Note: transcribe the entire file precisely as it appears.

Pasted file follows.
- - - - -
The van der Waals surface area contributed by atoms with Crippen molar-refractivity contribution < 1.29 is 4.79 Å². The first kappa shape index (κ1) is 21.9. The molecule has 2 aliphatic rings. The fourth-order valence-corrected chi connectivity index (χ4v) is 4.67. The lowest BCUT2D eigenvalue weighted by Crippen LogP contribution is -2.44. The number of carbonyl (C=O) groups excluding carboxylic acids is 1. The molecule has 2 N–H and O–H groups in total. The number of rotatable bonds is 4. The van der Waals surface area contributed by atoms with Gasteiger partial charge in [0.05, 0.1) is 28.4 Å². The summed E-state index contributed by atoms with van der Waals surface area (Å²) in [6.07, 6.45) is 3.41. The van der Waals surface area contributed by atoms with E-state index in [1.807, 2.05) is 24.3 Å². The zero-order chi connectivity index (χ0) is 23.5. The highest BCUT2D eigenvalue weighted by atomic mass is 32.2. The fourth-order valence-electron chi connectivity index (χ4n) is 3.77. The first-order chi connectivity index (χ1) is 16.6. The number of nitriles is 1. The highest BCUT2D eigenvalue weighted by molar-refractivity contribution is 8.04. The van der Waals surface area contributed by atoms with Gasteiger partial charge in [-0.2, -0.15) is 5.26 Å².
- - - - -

The van der Waals surface area contributed by atoms with Crippen molar-refractivity contribution < 1.29 is 4.79 Å². The first kappa shape index (κ1) is 21.9. The molecule has 2 aliphatic rings. The fourth-order valence-corrected chi connectivity index (χ4v) is 4.67. The lowest BCUT2D eigenvalue weighted by Crippen LogP contribution is -2.44. The number of carbonyl (C=O) groups excluding carboxylic acids is 1. The molecule has 2 N–H and O–H groups in total. The number of rotatable bonds is 4. The van der Waals surface area contributed by atoms with Gasteiger partial charge in [0.05, 0.1) is 28.4 Å². The summed E-state index contributed by atoms with van der Waals surface area (Å²) in [6.07, 6.45) is 3.41. The van der Waals surface area contributed by atoms with E-state index in [1.807, 2.05) is 24.3 Å². The zero-order chi connectivity index (χ0) is 23.5. The highest BCUT2D eigenvalue weighted by atomic mass is 32.2. The fourth-order valence-electron chi connectivity index (χ4n) is 3.77. The first-order chi connectivity index (χ1) is 16.6. The number of nitriles is 1. The highest BCUT2D eigenvalue weighted by molar-refractivity contribution is 8.04. The van der Waals surface area contributed by atoms with Gasteiger partial charge in [-0.2, -0.15) is 5.26 Å².